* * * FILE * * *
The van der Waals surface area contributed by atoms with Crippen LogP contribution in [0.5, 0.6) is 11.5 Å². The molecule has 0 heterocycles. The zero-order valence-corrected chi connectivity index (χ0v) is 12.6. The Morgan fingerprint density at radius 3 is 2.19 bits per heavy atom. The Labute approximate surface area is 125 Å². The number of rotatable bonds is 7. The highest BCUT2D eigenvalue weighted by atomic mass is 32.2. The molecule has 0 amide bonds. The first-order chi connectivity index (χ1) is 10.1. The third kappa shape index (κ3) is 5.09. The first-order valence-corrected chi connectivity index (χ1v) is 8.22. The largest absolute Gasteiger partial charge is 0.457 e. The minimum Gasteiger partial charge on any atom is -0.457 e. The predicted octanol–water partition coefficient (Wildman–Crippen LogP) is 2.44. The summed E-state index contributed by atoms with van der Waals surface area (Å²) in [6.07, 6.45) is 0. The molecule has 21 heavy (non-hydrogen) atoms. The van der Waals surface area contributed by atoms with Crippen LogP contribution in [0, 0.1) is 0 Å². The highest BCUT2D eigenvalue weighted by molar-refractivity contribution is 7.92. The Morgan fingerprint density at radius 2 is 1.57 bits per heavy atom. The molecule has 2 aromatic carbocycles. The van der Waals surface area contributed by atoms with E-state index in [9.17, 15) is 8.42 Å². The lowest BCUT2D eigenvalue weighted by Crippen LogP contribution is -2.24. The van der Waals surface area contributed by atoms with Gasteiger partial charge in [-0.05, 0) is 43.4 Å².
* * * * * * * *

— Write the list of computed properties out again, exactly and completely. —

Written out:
The van der Waals surface area contributed by atoms with Crippen LogP contribution in [0.5, 0.6) is 11.5 Å². The molecule has 0 heterocycles. The zero-order valence-corrected chi connectivity index (χ0v) is 12.6. The Morgan fingerprint density at radius 3 is 2.19 bits per heavy atom. The Labute approximate surface area is 125 Å². The number of rotatable bonds is 7. The highest BCUT2D eigenvalue weighted by atomic mass is 32.2. The molecule has 0 amide bonds. The first-order chi connectivity index (χ1) is 10.1. The third kappa shape index (κ3) is 5.09. The first-order valence-corrected chi connectivity index (χ1v) is 8.22. The largest absolute Gasteiger partial charge is 0.457 e. The minimum Gasteiger partial charge on any atom is -0.457 e. The predicted octanol–water partition coefficient (Wildman–Crippen LogP) is 2.44. The summed E-state index contributed by atoms with van der Waals surface area (Å²) in [6.07, 6.45) is 0. The molecule has 21 heavy (non-hydrogen) atoms. The van der Waals surface area contributed by atoms with Crippen LogP contribution in [0, 0.1) is 0 Å². The highest BCUT2D eigenvalue weighted by molar-refractivity contribution is 7.92. The Morgan fingerprint density at radius 2 is 1.57 bits per heavy atom. The molecule has 2 aromatic carbocycles. The van der Waals surface area contributed by atoms with E-state index in [9.17, 15) is 8.42 Å². The lowest BCUT2D eigenvalue weighted by Crippen LogP contribution is -2.24. The van der Waals surface area contributed by atoms with Gasteiger partial charge in [-0.05, 0) is 43.4 Å².